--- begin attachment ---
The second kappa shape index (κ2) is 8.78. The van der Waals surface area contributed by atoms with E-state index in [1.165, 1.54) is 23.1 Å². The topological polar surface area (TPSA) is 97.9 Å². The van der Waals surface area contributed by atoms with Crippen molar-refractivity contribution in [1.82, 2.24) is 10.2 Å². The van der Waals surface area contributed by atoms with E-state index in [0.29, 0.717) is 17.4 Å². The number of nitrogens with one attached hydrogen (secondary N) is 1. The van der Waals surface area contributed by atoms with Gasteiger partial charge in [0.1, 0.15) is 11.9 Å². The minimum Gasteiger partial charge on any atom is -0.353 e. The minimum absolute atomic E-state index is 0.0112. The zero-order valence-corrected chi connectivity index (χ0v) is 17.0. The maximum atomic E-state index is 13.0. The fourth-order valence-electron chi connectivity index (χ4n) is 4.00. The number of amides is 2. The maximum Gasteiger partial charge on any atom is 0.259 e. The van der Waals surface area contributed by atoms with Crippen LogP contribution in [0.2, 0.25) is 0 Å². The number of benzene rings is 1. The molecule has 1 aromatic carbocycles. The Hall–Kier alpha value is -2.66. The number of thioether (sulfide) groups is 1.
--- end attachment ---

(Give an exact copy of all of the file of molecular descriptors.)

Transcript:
The second kappa shape index (κ2) is 8.78. The van der Waals surface area contributed by atoms with E-state index in [1.165, 1.54) is 23.1 Å². The topological polar surface area (TPSA) is 97.9 Å². The van der Waals surface area contributed by atoms with Crippen molar-refractivity contribution in [1.82, 2.24) is 10.2 Å². The van der Waals surface area contributed by atoms with E-state index in [0.29, 0.717) is 17.4 Å². The number of nitrogens with one attached hydrogen (secondary N) is 1. The van der Waals surface area contributed by atoms with Gasteiger partial charge in [0.1, 0.15) is 11.9 Å². The minimum Gasteiger partial charge on any atom is -0.353 e. The minimum absolute atomic E-state index is 0.0112. The zero-order valence-corrected chi connectivity index (χ0v) is 17.0. The maximum atomic E-state index is 13.0. The fourth-order valence-electron chi connectivity index (χ4n) is 4.00. The number of amides is 2. The maximum Gasteiger partial charge on any atom is 0.259 e. The van der Waals surface area contributed by atoms with Crippen LogP contribution in [0.2, 0.25) is 0 Å². The number of benzene rings is 1. The molecule has 1 aromatic carbocycles. The Hall–Kier alpha value is -2.66. The number of thioether (sulfide) groups is 1.